Viewpoint: The framework of human development sheds light on significant differences in the presidential candidates' economic policies.
Commentary: A simplistic litmus test on abortion is not what Catholic social teaching is about. Here are some other ways Catholics can be pro-life.
NCR Today: Bismark, N.D., bishop's election year letter is said to have endorsed a candidate.
Analysis: For a variety of reasons, Catholics will break one way or the other in the final weeks of the presidential race, and that will decide who wins.
It's not just Catholics that are in focus this election cycle. The church's teachings have rather unabashedly taken the national spotlight too.
In recent months, a number of mainstream Christians on both sides of the aisle have been advocating boycotting the ballot box Nov. 6.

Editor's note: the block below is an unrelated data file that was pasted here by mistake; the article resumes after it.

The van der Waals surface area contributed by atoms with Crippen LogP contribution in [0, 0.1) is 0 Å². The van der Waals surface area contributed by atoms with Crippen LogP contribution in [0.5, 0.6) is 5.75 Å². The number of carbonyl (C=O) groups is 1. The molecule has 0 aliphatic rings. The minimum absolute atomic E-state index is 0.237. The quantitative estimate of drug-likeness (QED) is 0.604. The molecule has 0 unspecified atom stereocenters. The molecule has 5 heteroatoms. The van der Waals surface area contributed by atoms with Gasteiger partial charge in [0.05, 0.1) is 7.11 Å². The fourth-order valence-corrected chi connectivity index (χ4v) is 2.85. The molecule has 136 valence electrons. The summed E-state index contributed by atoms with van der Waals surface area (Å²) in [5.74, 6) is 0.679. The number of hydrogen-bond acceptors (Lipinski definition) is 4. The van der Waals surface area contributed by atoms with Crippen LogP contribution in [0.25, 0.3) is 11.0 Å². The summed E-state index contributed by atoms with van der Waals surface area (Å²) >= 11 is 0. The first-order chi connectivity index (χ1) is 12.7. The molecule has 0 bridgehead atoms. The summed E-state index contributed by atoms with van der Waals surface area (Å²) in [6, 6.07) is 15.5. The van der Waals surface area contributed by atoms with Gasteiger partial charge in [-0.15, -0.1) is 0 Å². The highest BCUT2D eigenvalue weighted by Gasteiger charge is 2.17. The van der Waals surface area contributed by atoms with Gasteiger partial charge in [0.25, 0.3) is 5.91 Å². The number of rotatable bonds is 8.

“Absolute adherence” to a desire for the criminalization of abortion is required by Catholics, states Philadelphia Archbishop Charles Chaput in a video posted Tuesday by Catholic News Service.
“If we don’t stand united on this issue, we’re bound to failure,” Chaput continues in the video, which is posted on YouTube and features a two-minute interview with the archbishop on the “politics of abortion.”
Two weeks from Election Day and the presidential candidates are all looking for an edge and trying to avoid all missteps. And of course polls are everywhere. At home I received two phone calls from polling services the last two nights. Here are two polls that you may not have heard about.
The Miami Archdiocese has joined the 50 or so other Catholic entities that have filed a lawsuit against the contraceptive mandate.
The 2012 American Values Survey found that 60 percent of Catholics prefer bishops to focus on social justice issues, even if it means less emphasis on abortion.